• Encourage students to move beyond general statements such as “I like the way you started your narrative” by always supplying a reason. “I like the way you started your narrative because the words you used made me think that this was going to be a scary story.”
  • Encourage students to use the appropriate metalanguage when provided feedback.  This ensures that the meaning is a shared one. “Do you think you could use a complex sentence here to give the reader more detail about where they are?” (There is room here, ideally, for some peer teaching if the receiver of the feedback does not understand the terminology.)

Why is peer feedback useful? 

For a start, peer feedback has the advantage of being timely: students can get feedback exactly when they need it, rather than wait for their turn with the teacher.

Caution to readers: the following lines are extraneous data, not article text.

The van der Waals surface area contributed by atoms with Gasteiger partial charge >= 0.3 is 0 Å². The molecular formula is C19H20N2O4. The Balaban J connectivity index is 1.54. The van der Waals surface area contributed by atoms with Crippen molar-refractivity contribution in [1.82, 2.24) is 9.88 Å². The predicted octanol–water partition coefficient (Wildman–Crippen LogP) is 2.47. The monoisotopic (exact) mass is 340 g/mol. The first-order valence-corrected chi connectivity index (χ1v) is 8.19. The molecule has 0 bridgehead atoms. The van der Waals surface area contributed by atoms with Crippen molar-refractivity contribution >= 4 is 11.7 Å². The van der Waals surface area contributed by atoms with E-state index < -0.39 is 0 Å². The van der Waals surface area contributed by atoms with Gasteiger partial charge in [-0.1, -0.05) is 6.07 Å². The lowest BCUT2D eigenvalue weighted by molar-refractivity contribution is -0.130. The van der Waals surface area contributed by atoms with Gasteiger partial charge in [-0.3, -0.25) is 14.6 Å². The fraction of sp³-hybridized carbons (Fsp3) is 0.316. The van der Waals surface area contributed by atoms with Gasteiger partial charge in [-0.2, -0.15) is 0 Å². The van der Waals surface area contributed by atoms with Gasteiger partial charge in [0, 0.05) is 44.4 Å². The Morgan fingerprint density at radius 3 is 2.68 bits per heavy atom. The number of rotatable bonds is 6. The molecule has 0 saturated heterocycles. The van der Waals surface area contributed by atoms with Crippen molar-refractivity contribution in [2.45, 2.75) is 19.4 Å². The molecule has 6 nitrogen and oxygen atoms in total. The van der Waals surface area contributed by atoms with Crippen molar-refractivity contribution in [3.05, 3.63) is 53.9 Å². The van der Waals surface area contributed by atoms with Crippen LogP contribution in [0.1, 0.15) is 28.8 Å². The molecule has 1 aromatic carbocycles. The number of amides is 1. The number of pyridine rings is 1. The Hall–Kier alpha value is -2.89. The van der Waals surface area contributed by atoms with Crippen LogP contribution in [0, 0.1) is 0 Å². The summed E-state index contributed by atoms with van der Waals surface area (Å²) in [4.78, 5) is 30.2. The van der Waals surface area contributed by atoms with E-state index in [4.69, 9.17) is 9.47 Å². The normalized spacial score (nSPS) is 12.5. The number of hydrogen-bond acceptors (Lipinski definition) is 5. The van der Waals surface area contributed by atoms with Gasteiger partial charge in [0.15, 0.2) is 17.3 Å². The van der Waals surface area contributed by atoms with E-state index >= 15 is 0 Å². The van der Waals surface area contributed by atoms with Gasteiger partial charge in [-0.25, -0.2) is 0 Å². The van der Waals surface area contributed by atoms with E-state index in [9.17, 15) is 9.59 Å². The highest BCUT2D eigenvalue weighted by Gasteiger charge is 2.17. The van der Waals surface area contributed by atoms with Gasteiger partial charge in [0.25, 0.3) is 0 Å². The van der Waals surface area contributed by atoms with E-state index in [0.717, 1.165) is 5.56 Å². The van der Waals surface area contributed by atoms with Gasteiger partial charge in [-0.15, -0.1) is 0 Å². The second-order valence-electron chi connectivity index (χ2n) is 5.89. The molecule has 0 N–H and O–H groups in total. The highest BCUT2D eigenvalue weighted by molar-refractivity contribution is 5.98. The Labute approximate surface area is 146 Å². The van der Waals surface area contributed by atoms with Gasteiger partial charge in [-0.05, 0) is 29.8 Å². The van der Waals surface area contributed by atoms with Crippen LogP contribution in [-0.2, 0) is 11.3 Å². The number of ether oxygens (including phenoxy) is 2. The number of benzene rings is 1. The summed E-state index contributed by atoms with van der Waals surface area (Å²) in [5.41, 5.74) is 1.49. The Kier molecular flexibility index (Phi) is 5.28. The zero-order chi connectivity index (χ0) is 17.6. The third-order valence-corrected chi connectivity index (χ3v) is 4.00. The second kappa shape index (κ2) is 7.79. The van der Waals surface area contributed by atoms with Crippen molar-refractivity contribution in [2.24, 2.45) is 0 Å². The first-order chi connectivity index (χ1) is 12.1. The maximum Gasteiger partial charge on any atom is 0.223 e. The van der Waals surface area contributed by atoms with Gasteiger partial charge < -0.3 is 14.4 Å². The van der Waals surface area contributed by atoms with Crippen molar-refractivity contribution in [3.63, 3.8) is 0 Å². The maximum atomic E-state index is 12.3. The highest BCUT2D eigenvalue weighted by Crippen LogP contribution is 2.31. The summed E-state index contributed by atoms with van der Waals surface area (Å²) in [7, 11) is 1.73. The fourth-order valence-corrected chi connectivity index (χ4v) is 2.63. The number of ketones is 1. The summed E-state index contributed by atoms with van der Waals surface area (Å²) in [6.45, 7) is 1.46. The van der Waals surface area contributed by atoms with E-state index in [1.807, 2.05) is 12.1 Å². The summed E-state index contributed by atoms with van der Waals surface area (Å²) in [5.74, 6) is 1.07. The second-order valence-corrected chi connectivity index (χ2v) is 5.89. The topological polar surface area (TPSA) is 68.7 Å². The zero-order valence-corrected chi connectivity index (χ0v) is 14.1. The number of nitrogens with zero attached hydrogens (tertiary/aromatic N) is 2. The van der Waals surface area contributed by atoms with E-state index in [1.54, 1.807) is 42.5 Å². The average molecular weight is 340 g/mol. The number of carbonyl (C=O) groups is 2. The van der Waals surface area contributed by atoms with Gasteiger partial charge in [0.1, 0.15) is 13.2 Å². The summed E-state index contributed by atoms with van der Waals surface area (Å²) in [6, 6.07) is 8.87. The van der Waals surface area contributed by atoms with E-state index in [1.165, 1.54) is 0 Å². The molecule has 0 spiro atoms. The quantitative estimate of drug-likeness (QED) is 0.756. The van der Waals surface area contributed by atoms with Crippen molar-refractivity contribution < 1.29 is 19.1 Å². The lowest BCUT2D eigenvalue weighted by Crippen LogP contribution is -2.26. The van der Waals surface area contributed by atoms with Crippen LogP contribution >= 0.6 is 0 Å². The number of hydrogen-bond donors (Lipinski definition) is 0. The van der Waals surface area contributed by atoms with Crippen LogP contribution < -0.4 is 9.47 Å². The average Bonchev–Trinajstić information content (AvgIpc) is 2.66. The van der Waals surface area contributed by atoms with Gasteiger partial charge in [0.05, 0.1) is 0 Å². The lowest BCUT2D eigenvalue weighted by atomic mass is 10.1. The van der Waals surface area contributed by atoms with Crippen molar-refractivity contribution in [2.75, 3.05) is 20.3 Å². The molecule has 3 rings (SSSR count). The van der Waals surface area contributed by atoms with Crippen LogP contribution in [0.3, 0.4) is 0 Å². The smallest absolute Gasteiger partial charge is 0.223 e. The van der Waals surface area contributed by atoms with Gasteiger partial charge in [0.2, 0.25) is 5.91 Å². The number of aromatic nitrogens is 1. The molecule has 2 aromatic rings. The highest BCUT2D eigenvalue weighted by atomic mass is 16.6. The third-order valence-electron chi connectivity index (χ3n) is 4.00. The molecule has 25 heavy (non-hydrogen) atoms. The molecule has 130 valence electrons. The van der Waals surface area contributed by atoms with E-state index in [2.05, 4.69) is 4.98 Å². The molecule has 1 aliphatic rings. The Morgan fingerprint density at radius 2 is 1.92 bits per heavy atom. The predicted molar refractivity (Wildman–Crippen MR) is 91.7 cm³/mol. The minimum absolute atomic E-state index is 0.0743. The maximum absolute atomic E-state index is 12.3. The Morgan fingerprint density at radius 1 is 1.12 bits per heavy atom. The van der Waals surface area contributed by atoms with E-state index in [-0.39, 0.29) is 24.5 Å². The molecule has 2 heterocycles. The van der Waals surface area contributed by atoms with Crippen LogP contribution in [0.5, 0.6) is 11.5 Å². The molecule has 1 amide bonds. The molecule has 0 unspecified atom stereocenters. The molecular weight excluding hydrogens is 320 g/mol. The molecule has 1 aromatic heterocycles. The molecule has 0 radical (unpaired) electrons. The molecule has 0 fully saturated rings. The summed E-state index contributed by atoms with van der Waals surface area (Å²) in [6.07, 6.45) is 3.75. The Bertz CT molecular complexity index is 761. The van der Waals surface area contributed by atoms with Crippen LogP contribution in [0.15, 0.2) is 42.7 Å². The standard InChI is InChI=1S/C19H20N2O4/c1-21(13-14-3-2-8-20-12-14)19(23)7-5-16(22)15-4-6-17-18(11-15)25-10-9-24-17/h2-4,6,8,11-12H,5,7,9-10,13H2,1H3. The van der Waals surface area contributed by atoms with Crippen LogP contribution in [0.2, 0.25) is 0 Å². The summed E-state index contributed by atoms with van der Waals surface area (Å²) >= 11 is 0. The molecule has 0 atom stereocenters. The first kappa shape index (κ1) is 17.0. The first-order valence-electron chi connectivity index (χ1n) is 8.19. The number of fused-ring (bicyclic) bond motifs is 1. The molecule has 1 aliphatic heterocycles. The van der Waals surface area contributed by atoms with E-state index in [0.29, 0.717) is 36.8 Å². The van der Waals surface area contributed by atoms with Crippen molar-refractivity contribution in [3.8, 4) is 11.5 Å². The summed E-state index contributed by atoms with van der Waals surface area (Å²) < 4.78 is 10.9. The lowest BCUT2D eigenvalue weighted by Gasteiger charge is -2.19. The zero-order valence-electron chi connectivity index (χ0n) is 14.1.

And, more importantly, it fosters self-evaluation and self-monitoring, both of which are vital to successful learning. These skills are further developed if students are asked to consider and evaluate the feedback they received from peers.  They could be encouraged to explain which feedback they acted on and why, and which feedback they rejected, along with their reasons for doing so.  Time spent doing this, far from being time-consuming, will in fact provide you with further useful insights into your students’ thinking. This information can be later used in a formative way.